In much the same way that a geologist uses fossils to pinpoint the age of a rock, the explorer can date ghost towns and mining camps by their historical debris—the trash of another era. It is rare to find something like a scrap of newspaper that gives a specific date, but bottles, tin cans, and other items exist by the thousands. Like the index fossils of geology, each type was in use for a specific span of time. By comparing a number of pieces of this litter, one can often date a site to within a handful of years.

See All Chapters
Medium 9781628871128

5 Around Florence

Stephen Brewer FrommerMedia ePub

5

Around Florence

As if Florence wasn’t endowed with enough attractions to keep you interested for months, within a very small radius of the city is a wealth of other attractions. Some, like Prato and Pistoia, are art cities filled with sculpture and painting that can easily contribute to your sensory overload. The Chianti wine county is a good antidote, providing a tonic of rolling green hillsides and a taste of some of Italy’s best wines. Fiesole is the easiest break from city life, topping a hilltop that’s a bus ride of a mere half hour or so away from Florence. You will lengthen the list of possibilities almost inordinately if you consider that just about anywhere in Tuscany, and many places in Umbria, are an easy train journey away from Florence—Lucca, Pisa, Siena, San Gimignano, and Volterra are short trips away (see chapter 6), as are Arezzo, Cortona, and Montepulciano (see chapter 7). Umbria’s Perugia and Assisi are also relatively short journeys away (see chapter 8). In the meantime, though, here are some worthy choices well under an hour away from the Tuscan capital.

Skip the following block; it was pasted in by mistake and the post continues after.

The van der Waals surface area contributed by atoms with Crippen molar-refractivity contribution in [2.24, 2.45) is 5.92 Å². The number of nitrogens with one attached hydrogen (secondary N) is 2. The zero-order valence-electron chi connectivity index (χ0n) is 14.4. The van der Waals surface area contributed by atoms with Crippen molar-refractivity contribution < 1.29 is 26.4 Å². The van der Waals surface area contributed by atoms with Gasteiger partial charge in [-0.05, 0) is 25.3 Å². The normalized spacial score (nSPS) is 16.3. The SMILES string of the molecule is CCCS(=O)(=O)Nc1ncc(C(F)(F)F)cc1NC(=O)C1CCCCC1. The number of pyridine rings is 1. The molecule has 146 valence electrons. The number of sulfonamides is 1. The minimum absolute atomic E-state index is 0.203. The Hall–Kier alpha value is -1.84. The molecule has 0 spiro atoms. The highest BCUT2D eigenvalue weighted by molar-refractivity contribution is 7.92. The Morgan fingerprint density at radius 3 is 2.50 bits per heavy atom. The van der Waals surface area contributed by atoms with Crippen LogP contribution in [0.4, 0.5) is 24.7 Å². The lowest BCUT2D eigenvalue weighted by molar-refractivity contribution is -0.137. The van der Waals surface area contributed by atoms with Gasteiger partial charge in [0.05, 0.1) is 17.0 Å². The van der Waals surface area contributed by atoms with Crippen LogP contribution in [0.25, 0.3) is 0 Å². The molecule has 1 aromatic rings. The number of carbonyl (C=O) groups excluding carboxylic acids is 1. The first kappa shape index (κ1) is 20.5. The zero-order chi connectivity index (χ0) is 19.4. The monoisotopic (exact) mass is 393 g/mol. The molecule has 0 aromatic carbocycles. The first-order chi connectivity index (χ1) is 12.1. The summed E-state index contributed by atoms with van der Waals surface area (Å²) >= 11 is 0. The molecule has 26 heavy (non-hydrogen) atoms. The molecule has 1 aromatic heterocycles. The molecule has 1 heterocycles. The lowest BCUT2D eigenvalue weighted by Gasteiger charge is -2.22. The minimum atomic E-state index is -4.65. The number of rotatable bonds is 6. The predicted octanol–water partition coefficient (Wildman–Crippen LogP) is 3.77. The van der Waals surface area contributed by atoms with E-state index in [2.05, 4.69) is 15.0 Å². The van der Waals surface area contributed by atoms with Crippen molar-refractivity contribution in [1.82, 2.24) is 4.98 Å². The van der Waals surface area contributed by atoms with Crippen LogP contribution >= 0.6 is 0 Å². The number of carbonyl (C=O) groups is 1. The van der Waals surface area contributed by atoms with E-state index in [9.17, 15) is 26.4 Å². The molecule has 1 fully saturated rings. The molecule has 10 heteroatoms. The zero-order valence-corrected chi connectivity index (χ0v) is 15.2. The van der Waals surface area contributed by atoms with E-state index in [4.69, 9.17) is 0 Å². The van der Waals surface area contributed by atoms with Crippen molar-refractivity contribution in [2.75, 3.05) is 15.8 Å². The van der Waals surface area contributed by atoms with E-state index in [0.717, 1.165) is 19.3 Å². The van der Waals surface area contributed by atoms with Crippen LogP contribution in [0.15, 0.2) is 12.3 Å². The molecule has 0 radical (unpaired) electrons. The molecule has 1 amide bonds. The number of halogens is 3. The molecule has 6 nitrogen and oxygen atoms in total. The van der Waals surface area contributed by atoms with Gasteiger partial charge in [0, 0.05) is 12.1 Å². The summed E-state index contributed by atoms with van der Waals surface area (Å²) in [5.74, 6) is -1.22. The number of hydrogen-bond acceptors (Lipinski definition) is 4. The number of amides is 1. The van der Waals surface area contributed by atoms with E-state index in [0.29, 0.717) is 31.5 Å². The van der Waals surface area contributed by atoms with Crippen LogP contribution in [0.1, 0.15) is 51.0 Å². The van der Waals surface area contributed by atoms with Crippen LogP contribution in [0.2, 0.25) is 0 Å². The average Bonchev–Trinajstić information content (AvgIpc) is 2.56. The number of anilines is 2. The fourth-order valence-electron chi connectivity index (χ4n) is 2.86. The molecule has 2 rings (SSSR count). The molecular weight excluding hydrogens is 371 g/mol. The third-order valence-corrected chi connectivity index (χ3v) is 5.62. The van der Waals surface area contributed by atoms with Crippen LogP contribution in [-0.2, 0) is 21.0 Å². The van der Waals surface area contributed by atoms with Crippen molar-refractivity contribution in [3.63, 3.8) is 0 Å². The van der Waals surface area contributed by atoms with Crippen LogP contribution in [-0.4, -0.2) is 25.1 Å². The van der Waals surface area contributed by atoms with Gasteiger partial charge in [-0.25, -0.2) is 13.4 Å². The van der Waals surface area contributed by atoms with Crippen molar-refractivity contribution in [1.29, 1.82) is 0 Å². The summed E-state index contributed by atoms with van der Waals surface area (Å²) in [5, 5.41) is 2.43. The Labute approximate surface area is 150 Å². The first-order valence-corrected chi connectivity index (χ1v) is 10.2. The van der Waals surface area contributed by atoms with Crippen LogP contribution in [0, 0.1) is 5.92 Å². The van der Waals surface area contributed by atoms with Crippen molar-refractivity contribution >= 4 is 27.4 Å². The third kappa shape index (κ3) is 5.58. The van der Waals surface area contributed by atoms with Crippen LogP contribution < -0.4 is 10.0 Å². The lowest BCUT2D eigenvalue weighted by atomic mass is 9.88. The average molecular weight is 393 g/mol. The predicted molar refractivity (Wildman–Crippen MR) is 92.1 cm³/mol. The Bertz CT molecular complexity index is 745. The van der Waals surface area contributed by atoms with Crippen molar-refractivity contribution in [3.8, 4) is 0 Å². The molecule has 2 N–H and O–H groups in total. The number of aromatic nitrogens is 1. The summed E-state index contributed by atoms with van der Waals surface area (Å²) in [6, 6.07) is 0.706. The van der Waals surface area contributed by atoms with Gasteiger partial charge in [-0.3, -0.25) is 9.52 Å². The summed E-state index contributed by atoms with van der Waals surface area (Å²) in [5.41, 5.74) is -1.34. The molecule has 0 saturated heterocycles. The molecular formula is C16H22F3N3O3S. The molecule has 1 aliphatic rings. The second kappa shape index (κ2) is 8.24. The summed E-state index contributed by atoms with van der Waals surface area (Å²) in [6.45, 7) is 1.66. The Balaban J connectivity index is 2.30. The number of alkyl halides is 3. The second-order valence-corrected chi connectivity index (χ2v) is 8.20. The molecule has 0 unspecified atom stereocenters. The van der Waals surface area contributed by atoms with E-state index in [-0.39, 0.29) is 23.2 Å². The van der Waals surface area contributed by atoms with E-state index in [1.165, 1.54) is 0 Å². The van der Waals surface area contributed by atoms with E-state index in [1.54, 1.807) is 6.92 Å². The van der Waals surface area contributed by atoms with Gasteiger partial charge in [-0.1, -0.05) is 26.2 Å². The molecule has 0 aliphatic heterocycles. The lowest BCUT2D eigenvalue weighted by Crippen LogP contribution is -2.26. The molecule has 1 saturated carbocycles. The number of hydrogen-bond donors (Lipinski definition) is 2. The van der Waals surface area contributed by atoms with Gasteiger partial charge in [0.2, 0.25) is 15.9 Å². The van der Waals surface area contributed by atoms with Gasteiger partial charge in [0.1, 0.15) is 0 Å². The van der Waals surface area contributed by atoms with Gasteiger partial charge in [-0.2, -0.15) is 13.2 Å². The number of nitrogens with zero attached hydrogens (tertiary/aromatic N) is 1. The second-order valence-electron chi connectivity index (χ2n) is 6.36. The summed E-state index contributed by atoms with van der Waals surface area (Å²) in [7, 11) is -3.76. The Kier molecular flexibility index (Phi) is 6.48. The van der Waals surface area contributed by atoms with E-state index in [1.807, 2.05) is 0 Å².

See All Chapters

Load more